- 2015 Federal Election
Robo call case is about our rights
As the voter suppression “robo call” trial unfolds in Federal Court in Ottawa this week, two key players here in the riding of Vancouver Island North say the outcome should be of concern to all Canadians.
Across Canada eight voters from six ridings, including Cumberland resident Yvonne Kafka, are seeking to have the May 2011 federal election results overturned because of a widespread automated telephone campaign to mislead voters about where they were suppose to vote on election day. All six ridings were won by the Conservatives.
“I am a Métis and I love Canada,” Kafka told the Mirror. “I am standing up for what I believe in. Average Canadians have to stand up for their rights.”
One of the named respondents in the case is NDPer Ronna-Rae Leonard, the candidate who lost the election here to Conservative John Duncan by 1,827 votes. She says: “At the end of this process I hope there will be rules and parameters established that regulate how we conduct election campaigns.”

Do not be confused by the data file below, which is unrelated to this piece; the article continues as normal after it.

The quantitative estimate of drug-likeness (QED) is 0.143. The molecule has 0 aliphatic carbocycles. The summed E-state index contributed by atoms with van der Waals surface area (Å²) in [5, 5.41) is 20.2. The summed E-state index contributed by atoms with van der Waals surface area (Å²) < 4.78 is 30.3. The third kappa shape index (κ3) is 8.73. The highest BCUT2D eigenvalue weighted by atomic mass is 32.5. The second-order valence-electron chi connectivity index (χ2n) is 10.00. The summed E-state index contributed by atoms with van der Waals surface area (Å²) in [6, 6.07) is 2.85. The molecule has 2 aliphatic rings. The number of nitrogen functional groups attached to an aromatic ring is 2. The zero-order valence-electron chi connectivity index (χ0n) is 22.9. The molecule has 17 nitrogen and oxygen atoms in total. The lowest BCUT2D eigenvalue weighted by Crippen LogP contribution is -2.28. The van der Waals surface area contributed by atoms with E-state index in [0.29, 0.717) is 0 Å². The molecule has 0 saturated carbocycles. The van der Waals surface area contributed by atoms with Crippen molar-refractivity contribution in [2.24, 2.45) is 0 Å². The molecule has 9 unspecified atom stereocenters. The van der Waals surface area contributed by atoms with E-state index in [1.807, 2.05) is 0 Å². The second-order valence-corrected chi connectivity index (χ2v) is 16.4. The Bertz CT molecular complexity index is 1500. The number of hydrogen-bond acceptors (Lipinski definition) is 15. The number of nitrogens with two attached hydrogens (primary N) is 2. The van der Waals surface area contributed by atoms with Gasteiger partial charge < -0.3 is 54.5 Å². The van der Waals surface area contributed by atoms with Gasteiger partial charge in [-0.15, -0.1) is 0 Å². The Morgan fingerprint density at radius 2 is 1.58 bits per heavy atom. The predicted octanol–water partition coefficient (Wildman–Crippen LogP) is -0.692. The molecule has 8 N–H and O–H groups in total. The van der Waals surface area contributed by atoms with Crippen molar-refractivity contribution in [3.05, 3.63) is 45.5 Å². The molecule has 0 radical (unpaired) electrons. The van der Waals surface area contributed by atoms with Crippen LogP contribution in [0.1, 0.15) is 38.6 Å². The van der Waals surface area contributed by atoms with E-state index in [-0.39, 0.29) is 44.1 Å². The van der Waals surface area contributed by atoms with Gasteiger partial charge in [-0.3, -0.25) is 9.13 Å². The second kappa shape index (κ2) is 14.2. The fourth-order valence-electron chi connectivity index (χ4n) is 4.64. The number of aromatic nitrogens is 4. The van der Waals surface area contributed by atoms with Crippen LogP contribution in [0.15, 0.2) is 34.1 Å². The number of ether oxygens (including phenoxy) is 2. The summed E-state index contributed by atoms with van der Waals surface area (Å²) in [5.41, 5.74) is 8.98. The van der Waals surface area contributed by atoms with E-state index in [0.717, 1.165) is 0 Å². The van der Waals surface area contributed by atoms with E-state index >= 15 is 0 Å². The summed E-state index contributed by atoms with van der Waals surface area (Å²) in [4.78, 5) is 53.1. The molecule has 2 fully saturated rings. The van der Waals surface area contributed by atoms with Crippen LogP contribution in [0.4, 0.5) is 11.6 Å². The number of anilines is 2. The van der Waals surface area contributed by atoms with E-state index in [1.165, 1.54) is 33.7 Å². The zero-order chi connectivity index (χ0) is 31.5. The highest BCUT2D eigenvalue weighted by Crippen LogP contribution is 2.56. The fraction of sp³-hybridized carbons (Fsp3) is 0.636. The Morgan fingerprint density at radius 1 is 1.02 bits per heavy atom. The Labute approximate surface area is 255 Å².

“People are cynical about the political process. But, we’re all in this together and we will get to the bottom of it. It’s about upholding democracy.”
The lawyer representing the voters, Steven Shrybman, has been arguing that the six Conservative MPs should lose their seats because of a targeted campaign of voter suppression that constitutes electoral fraud.
He says court documents describing a number of Elections Canada investigations, evidence from a robo call centre staffer who says she made misleading phone calls and polling data showing widespread suppression are consistent with his clients’ assertion that misleading calls influenced the outcome of the election in their ridings.
During the election campaign period Kafka received a phone call from someone claiming to be from the Conservative Party of Canada asking if they could count on her vote. She said she would not be voting Conservative.
Then, just before voting day she received another phone call with a pre-recorded message from someone purporting to be from Elections Canada informing her that her polling station had been moved. She contacted Elections Canada and was told that she should vote at the location on her voter card.
The Council of Canadians is paying the legal fees on behalf of the eight applicants. Kafka makes no apologies for the help. “What average citizen could afford to be in this fight?”
Elections Canada has been investigating robo call allegations for months, but does not have the authority to overturn the election results.